Reading Questions: Armstrong


Read all of pp. 80-87.

1. What tension between dualism and the way we ordinarily use language did P. F. Strawson emphasize in his book Individuals? What underlying point does Armstrong draw from this? (80)

2. What could dualists postulate to get around this problem? If a dualist does not postulate this, what is left? (80-81)

3. Why does Armstrong disagree with Descartes over whether, according to Dualism, the relationship between mind and body is closer or more distant than the relationship between a pilot and a vessel? (81)

4. Why does Armstrong not think that dualists can appeal to sense perceptions or bodily sensations in explaining the relationship between mind and body? (81)

5. According to Armstrong, what makes physical objects numerically different? Why can't this same criterion be used for spiritual objects? (81-82)

6. Why does Armstrong reject answers to this problem that have to do with resemblance, past history and connection to different bodies? What did St. Thomas Aquinas say in response to a related problem? How does Armstrong react? (82)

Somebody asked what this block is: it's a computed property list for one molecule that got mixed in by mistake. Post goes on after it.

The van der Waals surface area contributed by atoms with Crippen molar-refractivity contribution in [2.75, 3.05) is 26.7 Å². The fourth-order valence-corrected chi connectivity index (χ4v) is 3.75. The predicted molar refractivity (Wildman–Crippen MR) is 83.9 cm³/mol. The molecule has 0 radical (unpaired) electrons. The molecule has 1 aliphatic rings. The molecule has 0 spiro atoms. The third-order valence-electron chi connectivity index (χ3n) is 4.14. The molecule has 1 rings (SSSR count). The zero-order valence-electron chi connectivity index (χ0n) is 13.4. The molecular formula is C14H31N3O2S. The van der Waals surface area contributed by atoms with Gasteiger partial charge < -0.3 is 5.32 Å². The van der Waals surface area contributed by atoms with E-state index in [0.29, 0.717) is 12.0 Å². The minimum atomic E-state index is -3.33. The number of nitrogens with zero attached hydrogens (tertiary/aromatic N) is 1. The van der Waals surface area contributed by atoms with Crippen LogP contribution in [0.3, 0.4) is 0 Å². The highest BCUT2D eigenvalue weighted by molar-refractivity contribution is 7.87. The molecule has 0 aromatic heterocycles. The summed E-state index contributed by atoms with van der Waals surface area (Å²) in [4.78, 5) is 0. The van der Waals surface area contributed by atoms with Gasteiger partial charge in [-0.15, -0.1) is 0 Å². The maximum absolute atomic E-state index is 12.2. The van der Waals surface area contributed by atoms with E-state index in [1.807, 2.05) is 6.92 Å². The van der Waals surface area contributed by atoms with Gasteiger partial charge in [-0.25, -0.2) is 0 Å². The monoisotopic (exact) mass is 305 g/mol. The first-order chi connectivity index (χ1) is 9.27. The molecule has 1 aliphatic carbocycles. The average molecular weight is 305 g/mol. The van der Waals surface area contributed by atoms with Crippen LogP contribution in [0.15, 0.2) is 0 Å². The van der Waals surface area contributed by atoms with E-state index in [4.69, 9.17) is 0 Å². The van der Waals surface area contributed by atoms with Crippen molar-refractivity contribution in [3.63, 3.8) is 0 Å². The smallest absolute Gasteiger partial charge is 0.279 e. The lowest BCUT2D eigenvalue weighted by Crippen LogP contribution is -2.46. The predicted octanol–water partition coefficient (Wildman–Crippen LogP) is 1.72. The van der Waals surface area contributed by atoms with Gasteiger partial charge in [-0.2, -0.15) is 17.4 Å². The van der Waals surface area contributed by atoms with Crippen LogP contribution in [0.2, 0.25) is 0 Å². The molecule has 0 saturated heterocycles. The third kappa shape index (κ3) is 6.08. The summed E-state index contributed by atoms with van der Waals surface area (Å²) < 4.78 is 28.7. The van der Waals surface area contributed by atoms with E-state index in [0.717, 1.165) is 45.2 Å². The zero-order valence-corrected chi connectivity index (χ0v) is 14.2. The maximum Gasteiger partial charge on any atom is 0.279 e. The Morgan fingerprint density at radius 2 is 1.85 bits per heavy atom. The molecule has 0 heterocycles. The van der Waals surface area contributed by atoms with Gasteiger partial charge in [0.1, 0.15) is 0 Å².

7. What solution is still left to the dualist? Why does Armstrong not think that this solution is ruled out a priori? However, why is he skeptical about the possible reasons lying behind this solution? (83)

8. How does Armstrong initially suggest the dualist might conceive of the emergence of mind? Why does he think science makes this implausible? (83-84)

9. What assumption might be made to get around this problem? How does Armstrong react? (84)

10. What additional difficulty related to the emergence of mind arises? Why does Armstrong not think that this question is frivolous? (84)

11. What two conditions must be true if the interactionist account of the mind-body causal relationship is right? What does this mean about how the brain must work? What problems does Armstrong claim that physiologists have found with this? (85)

12. Descartes believed that the pineal gland was the place where the brain affected and was affected by the mind. According to Armstrong, is it likely that a place like this exists? (85)

13. How does parallelism differ from interactionism? (86)

14. Why does Armstrong think that parallelism conflicts with ordinary experience? (86-87)

15. What criteria does Armstrong suggest would be required for a perfectly satisfactory theory of mind? (87) Armstrong is a materialist. This selection is taken from his book, A Materialist Theory of the Mind. Do you think a materialist theory could possibly satisfy all these requirements? (Think especially about the first one.) If so, how? If not, why not?


Return to course homepage